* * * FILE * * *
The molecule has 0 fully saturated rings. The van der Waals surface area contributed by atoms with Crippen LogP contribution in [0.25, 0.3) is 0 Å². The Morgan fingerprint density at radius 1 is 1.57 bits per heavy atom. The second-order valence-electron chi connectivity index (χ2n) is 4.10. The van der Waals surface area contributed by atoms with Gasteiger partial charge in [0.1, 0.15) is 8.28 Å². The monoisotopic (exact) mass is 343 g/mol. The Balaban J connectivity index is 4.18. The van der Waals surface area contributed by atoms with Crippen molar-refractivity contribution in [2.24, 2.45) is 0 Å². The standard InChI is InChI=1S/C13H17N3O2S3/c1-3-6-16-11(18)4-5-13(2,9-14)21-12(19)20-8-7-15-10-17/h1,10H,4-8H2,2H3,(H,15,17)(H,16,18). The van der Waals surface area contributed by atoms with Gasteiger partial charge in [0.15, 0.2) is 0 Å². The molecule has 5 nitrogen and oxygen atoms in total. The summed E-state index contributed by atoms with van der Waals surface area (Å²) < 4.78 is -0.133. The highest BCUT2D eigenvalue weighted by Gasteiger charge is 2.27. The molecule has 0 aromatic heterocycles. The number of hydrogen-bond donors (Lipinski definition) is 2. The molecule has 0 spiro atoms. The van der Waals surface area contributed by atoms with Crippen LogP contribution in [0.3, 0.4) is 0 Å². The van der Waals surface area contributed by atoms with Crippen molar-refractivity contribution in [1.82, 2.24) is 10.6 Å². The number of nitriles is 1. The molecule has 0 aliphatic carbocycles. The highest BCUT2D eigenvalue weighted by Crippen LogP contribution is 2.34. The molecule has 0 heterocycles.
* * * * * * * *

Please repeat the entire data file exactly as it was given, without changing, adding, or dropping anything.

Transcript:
The molecule has 0 fully saturated rings. The van der Waals surface area contributed by atoms with Crippen LogP contribution in [0.25, 0.3) is 0 Å². The Morgan fingerprint density at radius 1 is 1.57 bits per heavy atom. The second-order valence-electron chi connectivity index (χ2n) is 4.10. The van der Waals surface area contributed by atoms with Gasteiger partial charge in [0.1, 0.15) is 8.28 Å². The monoisotopic (exact) mass is 343 g/mol. The Balaban J connectivity index is 4.18. The van der Waals surface area contributed by atoms with Crippen molar-refractivity contribution in [2.24, 2.45) is 0 Å². The standard InChI is InChI=1S/C13H17N3O2S3/c1-3-6-16-11(18)4-5-13(2,9-14)21-12(19)20-8-7-15-10-17/h1,10H,4-8H2,2H3,(H,15,17)(H,16,18). The van der Waals surface area contributed by atoms with Gasteiger partial charge in [0.15, 0.2) is 0 Å². The molecule has 5 nitrogen and oxygen atoms in total. The summed E-state index contributed by atoms with van der Waals surface area (Å²) < 4.78 is -0.133. The highest BCUT2D eigenvalue weighted by Gasteiger charge is 2.27. The molecule has 0 aromatic heterocycles. The number of hydrogen-bond donors (Lipinski definition) is 2. The molecule has 0 spiro atoms. The van der Waals surface area contributed by atoms with Crippen LogP contribution in [0.3, 0.4) is 0 Å². The van der Waals surface area contributed by atoms with Crippen molar-refractivity contribution in [1.82, 2.24) is 10.6 Å². The number of nitriles is 1. The molecule has 0 aliphatic carbocycles. The highest BCUT2D eigenvalue weighted by Crippen LogP contribution is 2.34. The molecule has 0 heterocycles.